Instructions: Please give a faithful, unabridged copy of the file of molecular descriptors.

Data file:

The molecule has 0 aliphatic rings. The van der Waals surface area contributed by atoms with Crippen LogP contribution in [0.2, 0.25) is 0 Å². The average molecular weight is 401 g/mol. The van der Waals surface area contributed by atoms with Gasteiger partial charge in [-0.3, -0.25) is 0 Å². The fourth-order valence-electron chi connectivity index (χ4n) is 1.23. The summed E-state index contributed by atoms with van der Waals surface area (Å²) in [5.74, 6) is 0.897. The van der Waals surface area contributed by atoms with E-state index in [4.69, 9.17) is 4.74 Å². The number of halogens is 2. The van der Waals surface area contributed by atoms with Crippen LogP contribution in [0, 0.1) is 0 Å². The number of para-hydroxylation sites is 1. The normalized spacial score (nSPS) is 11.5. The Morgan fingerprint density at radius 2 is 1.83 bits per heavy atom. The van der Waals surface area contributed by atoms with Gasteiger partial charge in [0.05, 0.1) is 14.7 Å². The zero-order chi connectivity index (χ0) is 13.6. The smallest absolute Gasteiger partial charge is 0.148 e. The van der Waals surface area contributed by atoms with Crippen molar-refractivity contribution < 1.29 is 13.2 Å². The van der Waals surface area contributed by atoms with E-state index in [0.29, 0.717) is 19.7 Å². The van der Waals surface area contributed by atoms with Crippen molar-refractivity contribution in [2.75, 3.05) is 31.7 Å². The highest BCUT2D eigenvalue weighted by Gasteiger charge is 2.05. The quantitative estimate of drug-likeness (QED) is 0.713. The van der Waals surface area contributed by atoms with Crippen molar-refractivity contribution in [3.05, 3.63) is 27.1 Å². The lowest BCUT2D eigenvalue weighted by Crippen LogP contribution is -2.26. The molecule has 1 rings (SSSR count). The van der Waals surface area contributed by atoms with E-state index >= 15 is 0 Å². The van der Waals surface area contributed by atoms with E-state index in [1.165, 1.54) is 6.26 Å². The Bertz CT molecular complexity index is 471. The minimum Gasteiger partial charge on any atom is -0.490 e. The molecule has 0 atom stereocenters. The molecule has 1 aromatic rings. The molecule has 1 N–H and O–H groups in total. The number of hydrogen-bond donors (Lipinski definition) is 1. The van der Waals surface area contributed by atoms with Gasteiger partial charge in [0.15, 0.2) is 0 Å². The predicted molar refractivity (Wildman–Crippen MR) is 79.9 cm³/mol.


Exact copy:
The molecule has 0 aliphatic rings. The van der Waals surface area contributed by atoms with Crippen LogP contribution in [0.2, 0.25) is 0 Å². The average molecular weight is 401 g/mol. The van der Waals surface area contributed by atoms with Gasteiger partial charge in [-0.3, -0.25) is 0 Å². The fourth-order valence-electron chi connectivity index (χ4n) is 1.23. The summed E-state index contributed by atoms with van der Waals surface area (Å²) in [5.74, 6) is 0.897. The van der Waals surface area contributed by atoms with E-state index in [4.69, 9.17) is 4.74 Å². The number of halogens is 2. The van der Waals surface area contributed by atoms with Crippen LogP contribution in [0, 0.1) is 0 Å². The number of para-hydroxylation sites is 1. The normalized spacial score (nSPS) is 11.5. The Morgan fingerprint density at radius 2 is 1.83 bits per heavy atom. The van der Waals surface area contributed by atoms with Gasteiger partial charge in [0.05, 0.1) is 14.7 Å². The zero-order chi connectivity index (χ0) is 13.6. The smallest absolute Gasteiger partial charge is 0.148 e. The van der Waals surface area contributed by atoms with Crippen molar-refractivity contribution < 1.29 is 13.2 Å². The van der Waals surface area contributed by atoms with E-state index in [0.29, 0.717) is 19.7 Å². The van der Waals surface area contributed by atoms with Crippen molar-refractivity contribution in [2.75, 3.05) is 31.7 Å². The highest BCUT2D eigenvalue weighted by Gasteiger charge is 2.05. The quantitative estimate of drug-likeness (QED) is 0.713. The van der Waals surface area contributed by atoms with Crippen molar-refractivity contribution in [3.05, 3.63) is 27.1 Å². The lowest BCUT2D eigenvalue weighted by Crippen LogP contribution is -2.26. The molecule has 1 rings (SSSR count). The van der Waals surface area contributed by atoms with E-state index >= 15 is 0 Å². The van der Waals surface area contributed by atoms with E-state index in [1.165, 1.54) is 6.26 Å². The Bertz CT molecular complexity index is 471. The minimum Gasteiger partial charge on any atom is -0.490 e. The molecule has 0 atom stereocenters. The molecule has 1 aromatic rings. The molecule has 1 N–H and O–H groups in total. The number of hydrogen-bond donors (Lipinski definition) is 1. The van der Waals surface area contributed by atoms with Gasteiger partial charge in [0.15, 0.2) is 0 Å². The predicted molar refractivity (Wildman–Crippen MR) is 79.9 cm³/mol.